The Back Room: Return to Form

This week: the eerie familiarity of the “new normal,” U.S. dealers regain their footing, the Rubells’ always-churning star machine, and more.

A man walks through the first class of an ICE-4. Photo by Marijan Murat/picture alliance via Getty Images. Illustration by Artnet News.
A man walks through the first class of an ICE-4. Photo by Marijan Murat/picture alliance via Getty Images. Illustration by Artnet News.

Every Friday, Artnet News Pro members get exclusive access to the Back Room, our lively recap funneling only the week’s must-know intel into a nimble read you’ll actually enjoy. 

This week in the Back Room: the eerie familiarity of the “new normal,” U.S. dealers regain their footing, the Rubells’ always-churning star machine, and much more—all in a 7-minute read (1,977 words).

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Top of the Market

Not-So-New Normal

A financier at his office on Fifth Avenue in New York. (Photo by TIMOTHY A. CLARY / AFP via Getty Images)

A financier at his office on Fifth Avenue in New York. (Photo by TIMOTHY A. CLARY / AFP via Getty Images)

As the Delta variant rips through unvaccinated populations around the world, case counts, hospitalizations, and deaths are all rising. But with existing COVID-19 shots still proving highly effective, life and business in premier U.S. art cities are increasingly sliding right back into pre-pandemic trends.

Three possible societal shifts were taken practically for granted inside the depths of the crisis:

  • Air travel for business and pleasure would take years to recover to pre-COVID levels.
  • Leading cities like New YorkSan Francisco, and Los Angeles would permanently lose tens of thousands of residents to locales offering less density, more comfort, and lower costs.
  • Large-scale work-from-home would become permanent for much of the white-collar economy.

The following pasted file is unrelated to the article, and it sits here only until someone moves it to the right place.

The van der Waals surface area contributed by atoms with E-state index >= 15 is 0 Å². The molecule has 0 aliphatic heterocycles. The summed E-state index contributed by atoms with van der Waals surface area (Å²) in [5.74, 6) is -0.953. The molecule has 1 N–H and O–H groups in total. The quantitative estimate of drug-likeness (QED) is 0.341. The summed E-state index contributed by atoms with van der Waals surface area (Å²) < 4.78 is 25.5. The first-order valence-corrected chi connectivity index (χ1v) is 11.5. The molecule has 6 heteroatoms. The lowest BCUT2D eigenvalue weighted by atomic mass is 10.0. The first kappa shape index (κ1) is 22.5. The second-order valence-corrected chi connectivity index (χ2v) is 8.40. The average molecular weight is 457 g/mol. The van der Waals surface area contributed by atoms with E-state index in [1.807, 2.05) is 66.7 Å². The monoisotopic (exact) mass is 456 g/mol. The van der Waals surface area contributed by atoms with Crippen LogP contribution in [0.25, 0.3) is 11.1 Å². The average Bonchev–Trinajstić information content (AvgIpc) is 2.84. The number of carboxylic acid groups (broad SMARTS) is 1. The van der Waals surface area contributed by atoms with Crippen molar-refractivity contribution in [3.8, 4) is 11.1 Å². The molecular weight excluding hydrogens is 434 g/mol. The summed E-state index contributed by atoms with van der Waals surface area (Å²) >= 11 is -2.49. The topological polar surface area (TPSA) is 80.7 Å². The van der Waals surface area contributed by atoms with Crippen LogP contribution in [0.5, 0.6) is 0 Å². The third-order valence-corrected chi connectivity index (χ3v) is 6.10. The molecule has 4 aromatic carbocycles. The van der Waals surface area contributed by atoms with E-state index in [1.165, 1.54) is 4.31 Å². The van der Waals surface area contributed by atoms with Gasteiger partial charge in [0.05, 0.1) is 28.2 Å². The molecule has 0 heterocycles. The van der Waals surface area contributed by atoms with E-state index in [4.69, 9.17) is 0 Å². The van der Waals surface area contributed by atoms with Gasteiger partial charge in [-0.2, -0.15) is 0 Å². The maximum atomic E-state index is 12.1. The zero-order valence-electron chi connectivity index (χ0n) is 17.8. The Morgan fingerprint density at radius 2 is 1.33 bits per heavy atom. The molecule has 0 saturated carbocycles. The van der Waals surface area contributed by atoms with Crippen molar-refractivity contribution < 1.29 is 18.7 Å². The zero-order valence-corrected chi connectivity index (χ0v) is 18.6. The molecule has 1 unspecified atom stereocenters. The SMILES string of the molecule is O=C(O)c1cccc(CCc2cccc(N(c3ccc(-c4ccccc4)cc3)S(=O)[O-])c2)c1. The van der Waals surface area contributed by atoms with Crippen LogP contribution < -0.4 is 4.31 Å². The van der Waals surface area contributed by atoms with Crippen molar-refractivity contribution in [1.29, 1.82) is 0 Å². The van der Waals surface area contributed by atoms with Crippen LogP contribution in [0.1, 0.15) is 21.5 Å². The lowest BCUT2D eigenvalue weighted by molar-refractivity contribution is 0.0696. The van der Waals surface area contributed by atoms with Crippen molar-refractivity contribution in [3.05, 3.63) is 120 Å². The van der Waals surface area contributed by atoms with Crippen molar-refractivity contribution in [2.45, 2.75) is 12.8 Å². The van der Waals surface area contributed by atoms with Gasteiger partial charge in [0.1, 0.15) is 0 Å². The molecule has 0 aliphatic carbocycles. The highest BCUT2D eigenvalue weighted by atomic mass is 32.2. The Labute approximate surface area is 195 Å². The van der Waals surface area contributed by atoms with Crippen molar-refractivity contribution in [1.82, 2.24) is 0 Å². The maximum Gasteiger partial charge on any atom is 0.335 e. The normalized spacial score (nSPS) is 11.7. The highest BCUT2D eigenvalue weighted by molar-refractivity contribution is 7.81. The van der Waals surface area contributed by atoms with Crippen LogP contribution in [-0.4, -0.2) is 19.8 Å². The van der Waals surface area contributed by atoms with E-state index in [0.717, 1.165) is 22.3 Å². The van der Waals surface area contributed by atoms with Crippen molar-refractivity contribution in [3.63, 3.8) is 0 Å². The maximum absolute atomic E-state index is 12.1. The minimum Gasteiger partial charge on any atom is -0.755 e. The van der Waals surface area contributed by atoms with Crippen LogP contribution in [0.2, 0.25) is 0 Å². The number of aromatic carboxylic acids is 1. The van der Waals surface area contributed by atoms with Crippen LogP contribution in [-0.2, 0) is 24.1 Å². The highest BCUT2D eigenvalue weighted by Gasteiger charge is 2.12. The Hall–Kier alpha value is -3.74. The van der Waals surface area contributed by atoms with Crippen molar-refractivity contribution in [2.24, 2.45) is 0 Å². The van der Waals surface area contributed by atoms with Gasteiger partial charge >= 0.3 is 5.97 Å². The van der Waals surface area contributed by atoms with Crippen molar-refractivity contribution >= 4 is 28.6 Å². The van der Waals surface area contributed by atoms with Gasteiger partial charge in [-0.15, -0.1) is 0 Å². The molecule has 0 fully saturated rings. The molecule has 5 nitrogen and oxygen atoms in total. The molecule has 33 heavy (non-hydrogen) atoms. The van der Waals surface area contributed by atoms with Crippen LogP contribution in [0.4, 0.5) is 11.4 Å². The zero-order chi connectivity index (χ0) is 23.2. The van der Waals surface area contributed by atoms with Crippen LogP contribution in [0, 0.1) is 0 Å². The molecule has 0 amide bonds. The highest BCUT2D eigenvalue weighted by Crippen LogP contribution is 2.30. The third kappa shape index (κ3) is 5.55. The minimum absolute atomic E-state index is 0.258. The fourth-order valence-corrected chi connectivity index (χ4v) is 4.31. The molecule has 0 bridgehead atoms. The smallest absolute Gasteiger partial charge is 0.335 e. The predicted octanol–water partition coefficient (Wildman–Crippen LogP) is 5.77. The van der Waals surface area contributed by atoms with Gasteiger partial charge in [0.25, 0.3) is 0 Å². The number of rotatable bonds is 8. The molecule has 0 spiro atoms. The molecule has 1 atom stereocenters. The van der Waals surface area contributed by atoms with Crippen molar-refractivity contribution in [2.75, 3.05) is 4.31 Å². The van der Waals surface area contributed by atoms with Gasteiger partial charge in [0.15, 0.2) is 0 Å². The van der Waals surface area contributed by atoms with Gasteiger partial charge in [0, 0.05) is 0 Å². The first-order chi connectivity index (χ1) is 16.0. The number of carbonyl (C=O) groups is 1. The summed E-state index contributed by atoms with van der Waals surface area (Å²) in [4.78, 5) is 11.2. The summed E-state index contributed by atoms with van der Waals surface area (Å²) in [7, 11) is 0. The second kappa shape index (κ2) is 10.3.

Yet 16 months since the first U.S. lockdowns, much of this triple threat looks empty. Let’s bullet through each element to see its impact on the stateside art market.

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Air Travel Has Roared Back

The CEO of Delta Airlines announced in the company’s earnings call last week that “domestic leisure travel is fully recovered to 2019 levels.” The numbers back him up:

  • TSA processed 2.2 million passengers nationwide last Sunday, the highest single-day total since COVID emerged here.
  • Delta, Southwest, and American Airlines all recently posted Q2 profits.

Airline execs also expect business and international travel to “improve meaningfully” in the autumn months, as they would in a normal year.

But art-market pros have been ahead of the pack for months. They started soaring to sell almost immediately after the initial panic settled, and scores of flights for fall’s must-see (and must-network) domestic events have already been booked.

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Migration Patterns Have Stabilized

Forget the hope that long-overlooked cities might become exciting new hubs of art patronage. COVID largely left the map of wealth in America intact.

  • Based on millions of U.S. Postal Service change-of-address requests, the U.S. metro areas that gained or lost the most net movers in 2020 “are almost entirely the same as those in 2019,” according to the Upshot crew at the New York Times.

New York and San Francisco were the only major exceptions—and they deserve major asterisks.

  • Data shows that residents who bailed on both cities largely settled within easy commuting distance of major metro art events (such as in upstate New York and Connecticut).